Chief of Army Staff (COAS) Gen Qamar Javed Bajwa called on the world to "do more" against terrorism at a tribute to the martyrs of the 1965 war on Pakistan's 52nd Defence Day at General Headquarters on Wednesday.
"Despite all our efforts, our countless sacrifice and over decades of war, we are being told that we have not done enough against terrorism," the army chief said, referring to recent criticism by United States (US) President Donald Trump over Pakistan's alleged inaction against terrorist 'safe havens'.
"If Pakistan has not done enough in this war, then no country in the world has done anything," he asserted.
"Only Pakistan has seen this level of success with such limited resources. From Operation Sher Dil, to Rah-i-Rast, Rah-i-Nijat, Zarb-i-Azab and now Radd-ul-Fasaad, we have paid for each inch [of gains] with our blood."
"And now, I say that the world must do more."
"We don't want aid, we want your respect and confidence," the COAS said, responding to US claims that they had given "billions and billions of dollars" in aid to Pakistan. "Our actions and sacrifices should be appreciated."
"We will encourage actions by America and Nato that will bring peace to Afghanistan specifically and the region at large. But we also wish for our security concerns should also be resolved," he added.
"We have tried to help Afghanistan beyond our capabilities, but Afghanistan's war cannot be fought in Pakistan. We have made well-intentioned eforts for talks and peace in Afghanistan. However, Afghanistan is a self-sufficient country that is free to make its own decisions. If even today they veer towards war, then we cannot be a part of this war," the army chief maintained.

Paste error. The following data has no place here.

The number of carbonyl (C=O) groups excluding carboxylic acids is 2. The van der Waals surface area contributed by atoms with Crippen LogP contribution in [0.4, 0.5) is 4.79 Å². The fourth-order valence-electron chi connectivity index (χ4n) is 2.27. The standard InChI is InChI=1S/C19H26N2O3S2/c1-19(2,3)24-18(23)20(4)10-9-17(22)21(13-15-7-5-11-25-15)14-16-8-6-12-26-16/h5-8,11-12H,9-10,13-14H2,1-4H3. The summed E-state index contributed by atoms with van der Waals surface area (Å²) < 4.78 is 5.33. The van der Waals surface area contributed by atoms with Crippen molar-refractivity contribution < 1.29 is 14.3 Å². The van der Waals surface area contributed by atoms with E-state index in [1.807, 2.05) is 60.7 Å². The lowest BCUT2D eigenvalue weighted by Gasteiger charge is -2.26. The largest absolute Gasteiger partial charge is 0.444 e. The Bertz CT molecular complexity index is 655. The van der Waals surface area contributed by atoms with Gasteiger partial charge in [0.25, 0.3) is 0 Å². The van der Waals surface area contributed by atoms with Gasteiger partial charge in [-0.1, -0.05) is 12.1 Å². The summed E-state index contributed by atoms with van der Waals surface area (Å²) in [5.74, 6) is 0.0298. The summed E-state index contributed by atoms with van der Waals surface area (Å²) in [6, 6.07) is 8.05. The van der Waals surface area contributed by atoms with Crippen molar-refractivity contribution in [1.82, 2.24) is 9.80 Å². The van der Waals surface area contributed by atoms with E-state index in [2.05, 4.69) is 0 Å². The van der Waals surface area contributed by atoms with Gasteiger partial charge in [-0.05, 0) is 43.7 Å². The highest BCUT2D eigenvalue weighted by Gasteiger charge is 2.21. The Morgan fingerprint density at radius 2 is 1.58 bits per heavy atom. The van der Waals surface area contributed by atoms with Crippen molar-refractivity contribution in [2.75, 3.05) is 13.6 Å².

"We wish to have mutually respectful relations with all countries. If other countries cannot help us fight against terrorism then they should at least not hold us responsible for their own failings."
"Let us create a Pakistan where the use of strength is in accordance with the law and Constitution and is in the hands of the state."
"I would like tell misguided people that whatever you are doing is not jihad but fasaad. Your country and your people are being hurt the most by your actions," the army chief cautioned.
"Not only is the entire country paying the price of the fire of you have set, but our enemies are also taking advantage of the situation... A monopoly over violence should only be the prerogative of the state."
"We are keeping a close watch on the designs of our enemies especially as they attempt to destroy the peace in Balochistan," he cautioned.
"I would like to tell all anti-state elements that we are ready to combat their terrorism and malicious intentions. And whether we are Punjabi, Pathan, Sindhi, Kashmiri, Gilgiti or Balti, we are ready to sacrifice for Balochistan the way the sons of Balochistan have sacrificed for Pakistan. We have pride in the people of Balochistan who have rejected terrorism and separatism."
"Pakistan is a peace-loving country, and Pakistanis have, despite 40 continuous years of discord, retained their identity and unity. Larger countries with more resources than us have broken," he said.